First, we attempted the iodine–magnesium exchange of 4-(4-iodophenyl)phenyl azide (6a) with an isopropylmagnesium chloride lithium chloride complex (Krasovskiy and Knochel, 2004; Bao et al., 2015) in THF at −20°C followed by the addition of N,N-dimethylformamide (DMF) (Figure 2A, route 1). As a result, the desired aldehyde 7a was not obtained due to the decomposition of the azido group. In contrast, we succeeded in the synthesis of aldehyde 7a from iodide 6a in high yield via phosphazide formation (Figure 2A, route 2). Treatment of azide 6a with amphos at room temperature followed by iodine–magnesium exchange with the isopropylmagnesium chloride lithium complex in THF at −20°C and subsequent addition of DMF resulted in efficient formylation. Following deprotection of the phosphazide moiety with elemental sulfur provided azide 7a in good yield without damaging the azido group. The iodine–magnesium exchange with isopropylmagnesium bromide instead of the turbo Grignard reagent also proceeded efficiently (Figure 2B). Aldehyde 7a was prepared in moderate yield when using i-Pr2(n-Bu)MgLi (Inoue et al., 2001) or n-butyllithium for the iodine–metal exchange. Metalation using tert-butyllithium resulted in a complex mixture of products.


FIGURE 2. (A) Synthesis of 7a from 6a with or without the protection of the azido group. (B) Screening reagents for the iodine–metal exchange.

A wide range of azides 8 were successfully synthesized by the addition of electrophiles to the organomagnesium intermediate prepared in situ from azide 6a (Figure 3). Various aldehydes 9 efficiently reacted with the organomagnesium intermediate, enabling us to synthesize the corresponding alcohols 8a8e in good yields, leaving azide, benzyl alcohol, chloro, methoxy, and thienyl moieties intact. Tertiary alcohol 8f or 8g was prepared from azide 6a using acetone (10a) or α,α,α-trifluoroacetophenone (10b), respectively, as an electrophile. Allylation of the Grignard reagent prepared from 6a took place to afford the azide 8h after deprotection with elemental sulfur. Bromide 8i was synthesized by bromination of the carbanion with N-bromosuccinimide (NBS), followed by treatment with S8.


FIGURE 3. Synthesis of azides 8 from azide 6a and various electrophiles. NBS, N-bromosuccinimide.

We succeeded in the synthesis of aldehydes 7b7f from a range of azides 6 through phosphazide formation, iodine–magnesium exchange, formylation with DMF, and deprotection with S8 (Figure 4). For example, 4-formyl- or 3-formylphenyl azide 7b or 7c were prepared from 4-iodo- or 3-iodophenyl azide (6b or 6c), respectively. We accomplished the synthesis of trisubstituted benzene 7d from 4-azido-3-methylphenyl iodide (6d) through the phosphazide formation of the ortho methyl-substituted phenyl azide moiety. When using 4-azido-2-chlorophenyl iodide (6e), protection of the azido group, iodine–magnesium exchange, formylation, and deprotection proceeded smoothly for furnishing aldehyde 7e without damaging aldehyde, azide, and chloro moieties. Moreover, we achieved the preparation of the carbanion intermediate having an alkyl azide moiety from azide 6f through phosphazide formation and subsequent iodine–magnesium exchange, which successfully served in formylation with DMF.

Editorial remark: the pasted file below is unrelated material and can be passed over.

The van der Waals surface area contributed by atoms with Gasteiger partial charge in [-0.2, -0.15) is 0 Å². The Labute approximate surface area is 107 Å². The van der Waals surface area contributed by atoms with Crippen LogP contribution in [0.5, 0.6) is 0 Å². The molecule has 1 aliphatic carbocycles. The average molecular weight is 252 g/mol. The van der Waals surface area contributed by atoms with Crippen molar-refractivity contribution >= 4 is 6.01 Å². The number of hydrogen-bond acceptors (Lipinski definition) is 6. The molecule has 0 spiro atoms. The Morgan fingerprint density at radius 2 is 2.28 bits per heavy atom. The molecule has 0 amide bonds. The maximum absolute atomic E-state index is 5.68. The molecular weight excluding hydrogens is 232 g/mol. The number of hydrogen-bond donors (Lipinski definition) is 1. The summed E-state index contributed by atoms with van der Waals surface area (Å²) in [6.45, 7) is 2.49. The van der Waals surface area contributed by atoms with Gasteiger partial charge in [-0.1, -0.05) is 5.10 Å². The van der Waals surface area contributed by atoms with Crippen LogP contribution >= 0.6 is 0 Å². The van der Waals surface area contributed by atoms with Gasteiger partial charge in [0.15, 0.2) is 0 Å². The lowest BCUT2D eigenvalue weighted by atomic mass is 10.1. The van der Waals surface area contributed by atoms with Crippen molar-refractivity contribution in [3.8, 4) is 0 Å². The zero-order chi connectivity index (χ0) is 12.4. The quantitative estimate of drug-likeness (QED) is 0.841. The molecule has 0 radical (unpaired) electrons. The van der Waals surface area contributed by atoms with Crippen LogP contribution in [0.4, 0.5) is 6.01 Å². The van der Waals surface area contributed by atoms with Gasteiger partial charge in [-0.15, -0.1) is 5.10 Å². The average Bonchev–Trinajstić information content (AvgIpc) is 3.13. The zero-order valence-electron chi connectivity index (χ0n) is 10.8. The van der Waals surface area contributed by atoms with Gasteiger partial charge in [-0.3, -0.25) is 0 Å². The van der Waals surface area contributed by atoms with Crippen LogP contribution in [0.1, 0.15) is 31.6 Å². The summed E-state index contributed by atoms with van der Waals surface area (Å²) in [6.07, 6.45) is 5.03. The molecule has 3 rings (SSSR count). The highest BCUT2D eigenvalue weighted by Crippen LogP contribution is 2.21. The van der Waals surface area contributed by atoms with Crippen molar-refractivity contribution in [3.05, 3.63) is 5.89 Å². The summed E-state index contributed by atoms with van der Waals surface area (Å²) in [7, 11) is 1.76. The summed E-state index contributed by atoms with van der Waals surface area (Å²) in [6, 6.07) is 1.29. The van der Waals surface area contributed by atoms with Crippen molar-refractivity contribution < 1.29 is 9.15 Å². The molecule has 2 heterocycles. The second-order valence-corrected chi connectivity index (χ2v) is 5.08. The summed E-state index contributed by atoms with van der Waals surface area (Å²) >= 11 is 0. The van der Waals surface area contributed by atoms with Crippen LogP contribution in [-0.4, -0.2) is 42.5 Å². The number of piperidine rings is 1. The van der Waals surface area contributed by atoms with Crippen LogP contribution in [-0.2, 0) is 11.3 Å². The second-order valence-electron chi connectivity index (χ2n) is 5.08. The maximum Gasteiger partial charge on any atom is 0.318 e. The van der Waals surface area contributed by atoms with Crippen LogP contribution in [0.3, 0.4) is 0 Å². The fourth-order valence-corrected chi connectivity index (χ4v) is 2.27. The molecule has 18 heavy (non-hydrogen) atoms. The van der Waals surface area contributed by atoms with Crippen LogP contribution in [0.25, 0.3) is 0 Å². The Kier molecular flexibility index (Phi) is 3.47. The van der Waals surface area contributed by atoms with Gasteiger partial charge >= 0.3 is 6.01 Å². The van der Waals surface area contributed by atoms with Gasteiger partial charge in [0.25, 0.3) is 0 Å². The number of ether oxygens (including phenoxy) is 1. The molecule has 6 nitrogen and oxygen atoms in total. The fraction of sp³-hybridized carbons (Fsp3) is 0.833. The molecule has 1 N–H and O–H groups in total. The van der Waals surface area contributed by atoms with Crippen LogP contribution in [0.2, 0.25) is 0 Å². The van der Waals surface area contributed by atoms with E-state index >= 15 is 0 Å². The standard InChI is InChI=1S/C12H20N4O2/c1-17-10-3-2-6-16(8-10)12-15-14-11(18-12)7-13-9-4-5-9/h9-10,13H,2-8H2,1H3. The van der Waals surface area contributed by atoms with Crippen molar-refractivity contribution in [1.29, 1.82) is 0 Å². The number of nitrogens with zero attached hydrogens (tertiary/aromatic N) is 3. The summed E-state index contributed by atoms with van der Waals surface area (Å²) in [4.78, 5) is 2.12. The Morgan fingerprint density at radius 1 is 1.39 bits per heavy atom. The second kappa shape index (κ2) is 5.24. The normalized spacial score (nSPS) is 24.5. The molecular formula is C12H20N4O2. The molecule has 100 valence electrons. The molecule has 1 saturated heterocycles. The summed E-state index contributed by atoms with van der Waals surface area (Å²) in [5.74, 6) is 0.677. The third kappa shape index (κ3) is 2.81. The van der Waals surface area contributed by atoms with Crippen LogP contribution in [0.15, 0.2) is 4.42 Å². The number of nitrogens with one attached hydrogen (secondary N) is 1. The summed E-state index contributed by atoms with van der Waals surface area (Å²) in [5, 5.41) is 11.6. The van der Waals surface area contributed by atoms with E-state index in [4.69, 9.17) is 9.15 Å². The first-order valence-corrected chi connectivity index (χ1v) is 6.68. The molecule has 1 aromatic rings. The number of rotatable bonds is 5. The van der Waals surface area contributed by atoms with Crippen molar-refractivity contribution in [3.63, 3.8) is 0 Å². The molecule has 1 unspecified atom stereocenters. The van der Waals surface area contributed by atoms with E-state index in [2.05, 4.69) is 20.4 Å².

FIGURE 4. Synthesis of azides 7 from various azides 6.

Azides bearing the iodo group can be synthesized by formal C–H azidation (Yoshida et al., 2014; Nishiyama et al., 2019) through Ir-catalyzed C–H borylation (Cho et al., 2002; Ishiyama et al., 2002; Mkhalid et al., 2010) and subsequent Cu-catalyzed azidation (Li et al., 2010). Thus, transformations of aryl iodides via the protection of the azido group allowed us to prepare a wide range of highly functionalized aryl azides from simple aryl iodides. For example, C–H borylation of m-iodoanisole catalyzed by iridium proceeded smoothly without damaging the iodo group (Figure 5). Subsequent azidation of the resulting arylboron 14, catalyzed by copper, took place efficiently. Then, we succeeded in the transformation of aryl iodide 6g via phosphazide formation and the iodine–magnesium exchange to provide benzaldehyde 7g, leaving the methoxy, formyl, and azido groups untouched.


FIGURE 5. Synthesis of azide 7g.

A wide variety of 1,2,3-triazoles were easily synthesized from azide 7a without damaging the formyl group (Figure 6). Indeed, we accomplished the synthesis of triazole 16a in high yield by the CuAAC reaction of azide 7a with terminal alkyne 15a in the presence of a catalytic amount of (MeCN)4CuBF4 and tris[(1-benzyl-1H-1,2,3-triazol-4-yl)methyl]amine (TBTA) (Chan et al., 2004). Triazole formation of azide 7a with cycloalkyne 17 proceeded smoothly to afford triazole 16b in good yield without copper catalysis (Dommerholt et al., 2010). We succeeded in the cycloaddition of azide 7a with benzyne generated from o-silylaryl triflate 18 to provide benzotriazole 16c having an aldehyde moiety (Shi et al., 2008). Reductive amination of aldehyde 7a also took place avoiding the reduction of the azido group. Thus, further transformations enabled us to diversify azides after reactions of azide-substituted carbanion equivalents.